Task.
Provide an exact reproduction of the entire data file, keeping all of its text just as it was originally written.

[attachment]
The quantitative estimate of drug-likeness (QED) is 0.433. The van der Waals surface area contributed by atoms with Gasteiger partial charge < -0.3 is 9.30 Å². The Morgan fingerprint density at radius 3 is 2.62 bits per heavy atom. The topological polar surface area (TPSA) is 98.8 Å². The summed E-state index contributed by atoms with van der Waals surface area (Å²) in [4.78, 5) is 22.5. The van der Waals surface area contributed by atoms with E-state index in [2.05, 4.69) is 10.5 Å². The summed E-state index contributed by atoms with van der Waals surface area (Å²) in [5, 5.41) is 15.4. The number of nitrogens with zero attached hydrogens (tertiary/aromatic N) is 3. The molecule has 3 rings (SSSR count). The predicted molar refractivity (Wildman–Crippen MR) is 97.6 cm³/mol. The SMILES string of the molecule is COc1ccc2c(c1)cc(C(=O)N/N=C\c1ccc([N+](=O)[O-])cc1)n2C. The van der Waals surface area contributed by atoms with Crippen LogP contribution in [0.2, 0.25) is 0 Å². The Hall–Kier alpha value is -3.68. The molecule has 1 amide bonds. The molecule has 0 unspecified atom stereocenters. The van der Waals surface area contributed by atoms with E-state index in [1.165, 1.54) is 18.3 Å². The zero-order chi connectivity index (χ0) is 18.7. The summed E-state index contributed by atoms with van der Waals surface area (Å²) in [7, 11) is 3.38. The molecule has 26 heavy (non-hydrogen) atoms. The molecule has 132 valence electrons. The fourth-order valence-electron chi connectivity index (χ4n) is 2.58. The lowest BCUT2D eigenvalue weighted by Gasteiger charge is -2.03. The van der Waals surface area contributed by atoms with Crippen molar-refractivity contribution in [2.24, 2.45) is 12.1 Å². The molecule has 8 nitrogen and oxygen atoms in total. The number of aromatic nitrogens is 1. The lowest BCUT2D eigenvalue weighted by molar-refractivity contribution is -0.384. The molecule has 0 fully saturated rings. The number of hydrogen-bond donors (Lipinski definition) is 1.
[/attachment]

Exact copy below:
The quantitative estimate of drug-likeness (QED) is 0.433. The van der Waals surface area contributed by atoms with Gasteiger partial charge < -0.3 is 9.30 Å². The Morgan fingerprint density at radius 3 is 2.62 bits per heavy atom. The topological polar surface area (TPSA) is 98.8 Å². The summed E-state index contributed by atoms with van der Waals surface area (Å²) in [4.78, 5) is 22.5. The van der Waals surface area contributed by atoms with E-state index in [2.05, 4.69) is 10.5 Å². The summed E-state index contributed by atoms with van der Waals surface area (Å²) in [5, 5.41) is 15.4. The number of nitrogens with zero attached hydrogens (tertiary/aromatic N) is 3. The molecule has 3 rings (SSSR count). The predicted molar refractivity (Wildman–Crippen MR) is 97.6 cm³/mol. The SMILES string of the molecule is COc1ccc2c(c1)cc(C(=O)N/N=C\c1ccc([N+](=O)[O-])cc1)n2C. The van der Waals surface area contributed by atoms with Crippen LogP contribution in [0.2, 0.25) is 0 Å². The Hall–Kier alpha value is -3.68. The molecule has 1 amide bonds. The molecule has 0 unspecified atom stereocenters. The van der Waals surface area contributed by atoms with E-state index in [1.165, 1.54) is 18.3 Å². The zero-order chi connectivity index (χ0) is 18.7. The summed E-state index contributed by atoms with van der Waals surface area (Å²) in [7, 11) is 3.38. The molecule has 26 heavy (non-hydrogen) atoms. The molecule has 132 valence electrons. The fourth-order valence-electron chi connectivity index (χ4n) is 2.58. The lowest BCUT2D eigenvalue weighted by Gasteiger charge is -2.03. The van der Waals surface area contributed by atoms with Crippen molar-refractivity contribution in [2.24, 2.45) is 12.1 Å². The molecule has 8 nitrogen and oxygen atoms in total. The number of aromatic nitrogens is 1. The lowest BCUT2D eigenvalue weighted by molar-refractivity contribution is -0.384. The molecule has 0 fully saturated rings. The number of hydrogen-bond donors (Lipinski definition) is 1.